April 14, 2014 4th Circuit published order

Antonio v SSA Security, Inc.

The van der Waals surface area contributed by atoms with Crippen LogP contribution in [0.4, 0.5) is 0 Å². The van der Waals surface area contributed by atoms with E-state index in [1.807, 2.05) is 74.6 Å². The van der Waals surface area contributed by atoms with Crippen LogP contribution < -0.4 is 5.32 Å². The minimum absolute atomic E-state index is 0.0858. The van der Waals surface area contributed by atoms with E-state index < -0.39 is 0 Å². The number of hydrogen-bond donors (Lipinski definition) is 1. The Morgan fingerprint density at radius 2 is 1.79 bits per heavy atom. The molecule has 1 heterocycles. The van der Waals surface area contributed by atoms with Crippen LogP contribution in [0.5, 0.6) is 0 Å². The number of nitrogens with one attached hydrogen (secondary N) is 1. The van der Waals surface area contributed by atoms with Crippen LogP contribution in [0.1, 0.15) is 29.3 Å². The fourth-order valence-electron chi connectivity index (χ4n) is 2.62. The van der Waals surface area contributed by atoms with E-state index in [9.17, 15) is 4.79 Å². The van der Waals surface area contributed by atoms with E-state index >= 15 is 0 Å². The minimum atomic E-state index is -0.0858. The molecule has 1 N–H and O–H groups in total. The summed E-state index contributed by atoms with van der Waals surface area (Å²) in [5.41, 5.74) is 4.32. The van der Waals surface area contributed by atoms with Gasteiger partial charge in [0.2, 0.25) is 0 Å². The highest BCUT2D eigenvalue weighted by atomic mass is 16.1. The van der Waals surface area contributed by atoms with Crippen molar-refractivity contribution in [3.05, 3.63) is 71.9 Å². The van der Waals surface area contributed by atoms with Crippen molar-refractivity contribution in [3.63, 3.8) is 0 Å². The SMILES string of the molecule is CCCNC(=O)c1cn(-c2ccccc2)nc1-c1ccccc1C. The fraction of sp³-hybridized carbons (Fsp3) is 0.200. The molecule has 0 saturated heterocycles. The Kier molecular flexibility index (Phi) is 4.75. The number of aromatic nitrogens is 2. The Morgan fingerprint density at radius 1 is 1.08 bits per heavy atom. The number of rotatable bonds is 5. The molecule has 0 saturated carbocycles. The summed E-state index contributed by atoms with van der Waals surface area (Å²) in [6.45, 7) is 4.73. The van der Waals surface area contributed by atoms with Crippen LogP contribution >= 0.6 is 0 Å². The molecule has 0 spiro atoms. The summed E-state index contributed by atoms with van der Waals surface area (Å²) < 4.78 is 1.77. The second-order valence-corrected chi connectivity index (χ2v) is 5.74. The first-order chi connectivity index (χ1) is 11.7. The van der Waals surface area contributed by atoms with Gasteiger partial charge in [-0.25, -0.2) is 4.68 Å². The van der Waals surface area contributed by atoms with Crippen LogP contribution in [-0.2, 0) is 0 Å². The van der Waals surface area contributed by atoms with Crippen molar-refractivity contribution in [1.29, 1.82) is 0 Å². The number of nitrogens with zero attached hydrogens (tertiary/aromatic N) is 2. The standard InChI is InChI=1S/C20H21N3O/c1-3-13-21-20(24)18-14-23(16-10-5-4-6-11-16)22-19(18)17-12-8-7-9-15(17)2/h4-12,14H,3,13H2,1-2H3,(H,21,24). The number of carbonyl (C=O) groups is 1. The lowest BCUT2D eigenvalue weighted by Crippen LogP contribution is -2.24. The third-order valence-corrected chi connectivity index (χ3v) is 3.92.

Antonio and other plaintiffs sued SSA for negligence, violation of Maryland’s security guard statute and other claims arising from a series of home arsons perpetrated by an employee of SSA. The district court granted summary judgment on all claims to SSA and refused to certify a question as to the scope of the security guard statute. The panel affirmed as to negligence and certified the question. As to negligence, the panel held that there was no liability under Maryland law because Antonio and the other plaintiffs did not own or reside in the homes at the time of the arsons and SSA did not have prior notice of any emotional harm. The panel certified the question about eh scope of the statute holding the language as ambiguous as to whether it codified common law respondeat superior or created labiality for intentional tortious and criminal conduct by employees. Concluding that neither Maryland case law or legislative history or the case law of other jurisdictions resolved the ambiguity, the panel certified the question and ordered it sent to the Maryland Court of Appeals.

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